Peking — China's top two leaders have disagreed over the pro-democracy student protests, and one of them - Communist Party General Secretary Hu Yaobang - may step down from his post. Speculation to this effect has become more widespread as Chinese government spokesmen have failed to clarify whether there has been a falling out between Mr. Hu and paramount leader Deng Xiaoping.
The speculation is based on reports from private Chinese sources that Hu has been held responsible for an increasingly liberal political atmosphere that developed last year. It encouraged some intellectuals to criticize the party and question socialism. According to the party-controlled press, this atmosphere led to student demands for more freedom and democracy and to the protests that swept through a dozen cities beginning last month.
European press reports, based on unconfirmed Chinese sources, have said that Hu has taken the brunt of the responsibility for these events and will be replaced by Premier Zhao Ziyang. Western diplomats say there is almost certainly a struggle within the party, but they do not agree that Hu has been knocked out of the No. 1 position as a result.
``He could be accused of a lack of firmness [in dealing with the students], but not of bourgeois liberalism,'' said one diplomat, using the party's catch phrase for the kind of thinking it wants to jettison. ``I'm almost certain he'll keep his membership in the Politburo.''
Regardless of Hu's fate, China has taken a sharp political turn. The party's authority and political orthodoxy have been strengthened. The tightening of party controls and a national propaganda campaign against Western ideas such as democracy and capitalism have appeared to end discussion of political reforms and of a more open cultural policy, especially toward literature and the arts. The prospects for more academic freedom also appear remote.
In a crackdown on the press, the official New China News Agency affirmed yesterday that the Chinese press must strictly follow the party line. Several newspapers, including the official national newspaper of the Communist Youth League, China Youth News, have changed editors because of criticism that they were too lenient in reporting the student protests or had failed to reprint party-approved statements late last year. This week, party-controlled newspapers have printed identical political commentaries and reports on their front pages.
There have also been changes in the party's propaganda department, and the newly appointed propaganda chief, Zhu Houze, may have lost his job.
Reliable reports say that Mr. Deng advocated a tougher line in dealing with the students than previously and has struck out broadly against lax ideological discipline within the party. These views are reportedly shared by other veteran leaders, including senior military officers, who have not always warmed to Deng's economic initiatives but who now appear united with him as he reaffirms the party's authority.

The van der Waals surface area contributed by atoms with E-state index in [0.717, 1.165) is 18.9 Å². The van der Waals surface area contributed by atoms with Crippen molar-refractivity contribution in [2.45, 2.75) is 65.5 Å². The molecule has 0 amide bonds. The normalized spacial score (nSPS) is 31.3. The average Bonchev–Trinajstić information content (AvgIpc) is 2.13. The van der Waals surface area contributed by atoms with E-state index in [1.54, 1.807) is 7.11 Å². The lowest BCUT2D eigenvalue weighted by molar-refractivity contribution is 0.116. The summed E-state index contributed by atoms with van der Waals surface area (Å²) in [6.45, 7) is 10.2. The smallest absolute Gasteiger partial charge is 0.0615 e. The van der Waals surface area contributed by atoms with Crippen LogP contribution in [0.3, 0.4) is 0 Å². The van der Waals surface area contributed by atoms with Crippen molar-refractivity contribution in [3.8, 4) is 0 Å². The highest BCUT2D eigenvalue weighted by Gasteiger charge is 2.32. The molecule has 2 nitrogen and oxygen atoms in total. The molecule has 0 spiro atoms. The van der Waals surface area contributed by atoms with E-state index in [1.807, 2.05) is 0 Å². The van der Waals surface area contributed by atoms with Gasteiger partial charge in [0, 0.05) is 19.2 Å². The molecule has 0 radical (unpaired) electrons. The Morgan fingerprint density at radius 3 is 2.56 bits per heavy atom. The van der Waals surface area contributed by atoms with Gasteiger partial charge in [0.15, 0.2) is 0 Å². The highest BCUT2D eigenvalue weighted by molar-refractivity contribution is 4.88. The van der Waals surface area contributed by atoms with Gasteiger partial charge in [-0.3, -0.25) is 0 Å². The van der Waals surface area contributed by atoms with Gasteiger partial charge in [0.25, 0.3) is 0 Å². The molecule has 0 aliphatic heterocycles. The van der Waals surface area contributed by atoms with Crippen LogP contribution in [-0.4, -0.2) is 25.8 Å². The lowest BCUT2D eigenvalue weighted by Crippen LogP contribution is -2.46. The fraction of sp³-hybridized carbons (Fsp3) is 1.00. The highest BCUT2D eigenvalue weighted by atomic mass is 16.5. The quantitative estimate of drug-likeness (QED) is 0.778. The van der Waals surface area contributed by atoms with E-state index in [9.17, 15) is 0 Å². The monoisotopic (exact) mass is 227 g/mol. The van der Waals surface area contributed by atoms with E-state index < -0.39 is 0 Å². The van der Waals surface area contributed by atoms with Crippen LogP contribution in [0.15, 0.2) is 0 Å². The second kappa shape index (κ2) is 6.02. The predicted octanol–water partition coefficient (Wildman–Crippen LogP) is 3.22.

There are also reports that an enlarged party meeting has been convened to consider the leadership question. But there is no clear evidence that such a meeting has begun. The meeting, when and if it occurs, could be an extraordinary session of the 210-member Central Committee, with other party agencies invited to attend. One such agency is the Central Discipline Inspection Commission, which has begun to expel a handful of intellectuals from the party (see story on this page).
Hu has often been mentioned as a successor to Deng as China's senior leader. But Deng told a visitor this week that he, Deng, will almost certainly have to stay on after next fall's crucial party congress, rather than retire, as he had hoped.
The first official hint that Hu may be in political trouble came in a statement from the party's international liaison department. In responding to a question from the United Press International yesterday, a spokesman said he could neither confirm nor deny that Hu was the party secretary, a post Hu has held since early 1980.
Hu has also missed several important engagements in the past week and has not been seen or heard from in public since late December, though several of his close associates have continued to appear in public meetings.
Observers here are watching to see if Hu shows up at several key engagements this weekend, including meetings with Finnish and Hungarian Communist Party delegations.
Deng gave assurances this week that the recent change in political climate does not affect China's economic reforms and its policy of opening to the outside world. He told a Japanese political leader Tuesday that China would persist in these policies. Without political stability and unity, it would be impossible for China to carry out its construction, Deng said.
And Chinese Premier Zhao Ziyang told the vice-president of the World Bank that no big changes to economic reform were planned. He said that financial reforms were proceeding faster than expected.
Price reforms, however, have been postponed indefinitely, according to a government announcement yesterday. Many Chinese people have been worried about price increases this year, and the student dissent has made the government sensitive about further social unrest. Officials have said in the past that they want to avoid mistakes made by the Polish government several years ago, when state-mandated price increases aggravated a political crisis.